This is a very helpful list to have handy for those times when you are unable to generate the energy to remember how to support yourself:

 

Trained Volunteers Offer Crisis Support Via Text

While hotlines are not a substitute for clinical care, they can be a caring connection that may help someone having any sort of crisis or trouble to figure out how they’re feeling, what’s going on,  and what they want to do about it. They can also offer referrals if needed. Because so many people use text as a means of communication, now there are text hotlines for crises:

Frequently asked questions answered by Crisis Text Line:

https://twitter.com/CrisisTextLine/status/1067459982143221765

 

What To Do Until Your Therapy Appointment

Even when there is not an emergency situation, it can be hard to cope with crisis or distress while you are waiting for your appointment in a few days or weeks. But taking care of yourself as best you can until then will help a great deal.

Talk to friends / family members: Share your feelings and thoughts with someone you feel comfortable with and who cares for you.

Take a bath / shower: Taking a bath or shower can calm you down and soothe you.

Exercise / take a walk: Go outside or go to the gym to exercise and release the tension.

Write: Take some time to write about how you feel and how you make sense of things.

Practice relaxation techniques: Listen to a relaxation track on YouTube or similar, and follow the directions.

Eat healthfully: It is important to take care of your basic needs. Fueling your body with healthy food is one of them.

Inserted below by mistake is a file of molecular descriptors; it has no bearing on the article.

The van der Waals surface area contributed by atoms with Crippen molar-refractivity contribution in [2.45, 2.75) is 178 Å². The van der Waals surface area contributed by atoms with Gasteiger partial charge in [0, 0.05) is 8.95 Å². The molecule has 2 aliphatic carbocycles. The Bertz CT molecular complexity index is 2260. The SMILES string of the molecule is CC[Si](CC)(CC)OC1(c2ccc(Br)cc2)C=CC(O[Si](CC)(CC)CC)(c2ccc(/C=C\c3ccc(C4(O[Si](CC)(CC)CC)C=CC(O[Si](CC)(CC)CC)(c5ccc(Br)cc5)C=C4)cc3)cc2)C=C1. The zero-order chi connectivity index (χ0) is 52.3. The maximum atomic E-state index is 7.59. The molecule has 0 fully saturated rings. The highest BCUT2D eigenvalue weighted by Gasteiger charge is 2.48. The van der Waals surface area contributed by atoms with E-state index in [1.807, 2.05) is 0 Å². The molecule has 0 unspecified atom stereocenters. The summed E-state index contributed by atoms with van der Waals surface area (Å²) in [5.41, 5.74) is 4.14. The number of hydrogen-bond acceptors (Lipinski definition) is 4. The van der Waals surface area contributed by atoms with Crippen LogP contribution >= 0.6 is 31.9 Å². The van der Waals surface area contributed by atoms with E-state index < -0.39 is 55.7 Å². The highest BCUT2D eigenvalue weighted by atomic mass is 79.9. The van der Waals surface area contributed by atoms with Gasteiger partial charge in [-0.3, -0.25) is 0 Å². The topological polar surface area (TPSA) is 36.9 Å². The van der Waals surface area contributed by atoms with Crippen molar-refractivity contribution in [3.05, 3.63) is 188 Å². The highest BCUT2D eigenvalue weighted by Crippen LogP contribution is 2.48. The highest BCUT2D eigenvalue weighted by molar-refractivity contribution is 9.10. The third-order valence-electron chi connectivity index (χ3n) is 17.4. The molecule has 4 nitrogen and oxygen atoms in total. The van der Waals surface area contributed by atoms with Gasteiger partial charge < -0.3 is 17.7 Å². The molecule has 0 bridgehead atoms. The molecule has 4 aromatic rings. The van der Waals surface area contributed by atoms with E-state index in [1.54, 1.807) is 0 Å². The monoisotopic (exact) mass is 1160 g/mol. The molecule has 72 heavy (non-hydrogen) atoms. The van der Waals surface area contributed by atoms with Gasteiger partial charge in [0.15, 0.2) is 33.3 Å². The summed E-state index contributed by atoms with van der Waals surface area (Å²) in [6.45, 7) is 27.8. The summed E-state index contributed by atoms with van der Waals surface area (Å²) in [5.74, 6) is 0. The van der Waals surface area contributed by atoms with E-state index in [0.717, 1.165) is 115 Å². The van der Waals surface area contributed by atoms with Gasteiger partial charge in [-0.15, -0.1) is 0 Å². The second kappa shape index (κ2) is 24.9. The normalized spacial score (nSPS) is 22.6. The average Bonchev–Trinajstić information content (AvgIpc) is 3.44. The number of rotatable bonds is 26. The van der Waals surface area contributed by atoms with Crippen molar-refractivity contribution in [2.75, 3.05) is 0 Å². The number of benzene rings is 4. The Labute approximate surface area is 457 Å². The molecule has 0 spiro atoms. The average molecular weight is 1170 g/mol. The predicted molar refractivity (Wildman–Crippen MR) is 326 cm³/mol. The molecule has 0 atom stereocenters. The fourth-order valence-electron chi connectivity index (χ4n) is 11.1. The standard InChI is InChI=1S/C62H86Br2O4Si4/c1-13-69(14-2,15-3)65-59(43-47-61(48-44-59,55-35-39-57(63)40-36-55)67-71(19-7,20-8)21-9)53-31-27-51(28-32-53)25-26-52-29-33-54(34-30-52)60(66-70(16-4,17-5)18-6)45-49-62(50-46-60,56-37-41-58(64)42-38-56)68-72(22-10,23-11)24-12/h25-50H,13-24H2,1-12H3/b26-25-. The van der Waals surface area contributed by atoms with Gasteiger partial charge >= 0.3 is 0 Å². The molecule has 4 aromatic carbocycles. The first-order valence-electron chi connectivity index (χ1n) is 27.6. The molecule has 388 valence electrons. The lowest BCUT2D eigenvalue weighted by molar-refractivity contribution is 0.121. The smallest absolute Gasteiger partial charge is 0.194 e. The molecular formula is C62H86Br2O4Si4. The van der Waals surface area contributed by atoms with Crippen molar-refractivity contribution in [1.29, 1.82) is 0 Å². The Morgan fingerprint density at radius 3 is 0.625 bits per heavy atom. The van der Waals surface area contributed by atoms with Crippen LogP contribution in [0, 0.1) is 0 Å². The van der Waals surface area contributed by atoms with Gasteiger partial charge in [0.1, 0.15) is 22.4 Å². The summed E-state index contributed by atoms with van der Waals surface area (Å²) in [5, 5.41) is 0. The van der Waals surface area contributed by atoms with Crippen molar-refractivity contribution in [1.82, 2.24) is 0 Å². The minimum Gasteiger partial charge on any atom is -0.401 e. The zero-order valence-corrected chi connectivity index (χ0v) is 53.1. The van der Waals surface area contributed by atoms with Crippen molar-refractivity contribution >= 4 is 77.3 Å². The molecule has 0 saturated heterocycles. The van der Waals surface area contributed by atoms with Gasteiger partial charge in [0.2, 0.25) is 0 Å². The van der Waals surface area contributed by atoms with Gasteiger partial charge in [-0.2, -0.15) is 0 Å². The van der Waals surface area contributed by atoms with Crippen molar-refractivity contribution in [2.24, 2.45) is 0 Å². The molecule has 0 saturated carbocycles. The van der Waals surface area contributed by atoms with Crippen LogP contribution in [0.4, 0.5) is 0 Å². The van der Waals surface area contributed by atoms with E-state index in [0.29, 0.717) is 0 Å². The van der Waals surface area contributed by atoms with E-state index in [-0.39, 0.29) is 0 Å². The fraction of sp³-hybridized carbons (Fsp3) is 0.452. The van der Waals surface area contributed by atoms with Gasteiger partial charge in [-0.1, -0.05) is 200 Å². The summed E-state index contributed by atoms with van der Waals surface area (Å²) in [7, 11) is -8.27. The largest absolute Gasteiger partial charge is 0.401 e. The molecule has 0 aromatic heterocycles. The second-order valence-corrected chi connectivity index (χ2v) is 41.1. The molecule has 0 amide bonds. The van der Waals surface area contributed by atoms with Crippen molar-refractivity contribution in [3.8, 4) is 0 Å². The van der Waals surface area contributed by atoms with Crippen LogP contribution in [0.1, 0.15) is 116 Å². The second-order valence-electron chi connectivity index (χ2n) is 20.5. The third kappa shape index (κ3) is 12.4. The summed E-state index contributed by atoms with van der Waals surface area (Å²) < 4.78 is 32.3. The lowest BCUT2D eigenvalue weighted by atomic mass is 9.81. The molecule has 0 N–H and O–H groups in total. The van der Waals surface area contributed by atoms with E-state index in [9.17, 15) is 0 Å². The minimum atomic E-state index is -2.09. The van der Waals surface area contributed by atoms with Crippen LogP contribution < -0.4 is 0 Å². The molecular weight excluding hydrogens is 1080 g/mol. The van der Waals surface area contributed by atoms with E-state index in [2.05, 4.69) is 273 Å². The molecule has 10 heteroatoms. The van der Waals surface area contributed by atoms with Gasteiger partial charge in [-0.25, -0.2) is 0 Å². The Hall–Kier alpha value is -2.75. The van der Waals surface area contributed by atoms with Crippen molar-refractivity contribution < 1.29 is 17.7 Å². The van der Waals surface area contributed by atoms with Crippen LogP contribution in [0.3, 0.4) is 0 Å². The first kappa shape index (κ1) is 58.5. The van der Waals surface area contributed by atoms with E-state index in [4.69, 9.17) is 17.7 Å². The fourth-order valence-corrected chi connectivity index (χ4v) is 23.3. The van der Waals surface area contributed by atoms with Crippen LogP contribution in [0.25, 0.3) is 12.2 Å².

Practice meditation: There are many different kinds of meditation. One of the ways to practice meditation is to be still and observe the sensations in your body from head to toe. If troublesome thoughts come into your mind, be aware of them but let them go. Try the free guided sessions at Headspace if a structured approach works for you.

Breathe deeply: You can practice deep breathing in any setting. Try to inhale deep into your abdomen.

Get enough sleep: If you are tired you will not be able to think clearly. Sleeping 7-8 hours per night can rejuvenate you and help you think clearly. Practice meditation or take a bath to help with difficulties falling asleep.

Attend to your spiritual needs: During hard times, attending to your spiritual needs by attending or observing services, meeting with others, or praying may help to comfort you.

Set several small goals for the day and work on them: Focusing on one thing at a time will help keep you from feeling overwhelmed.

Structure your time: Re-evaluate your priorities. Time management isn’t just about “how much can I squeeze in” but rather “what can I let go of.” Include things that are meaningful and comforting for you, not just a bunch of obligations.

Accept help: When loved ones offer help, try accepting some instead of expecting to do everything on your own. Also, remind the anxious part of yourself that you are no longer helpless and you will take care of yourself.

 

– Dr. Liz

  • (Adapted from materials used at Michigan State University Counseling Center)
  • For additional practical self-care measures, try this helpful list!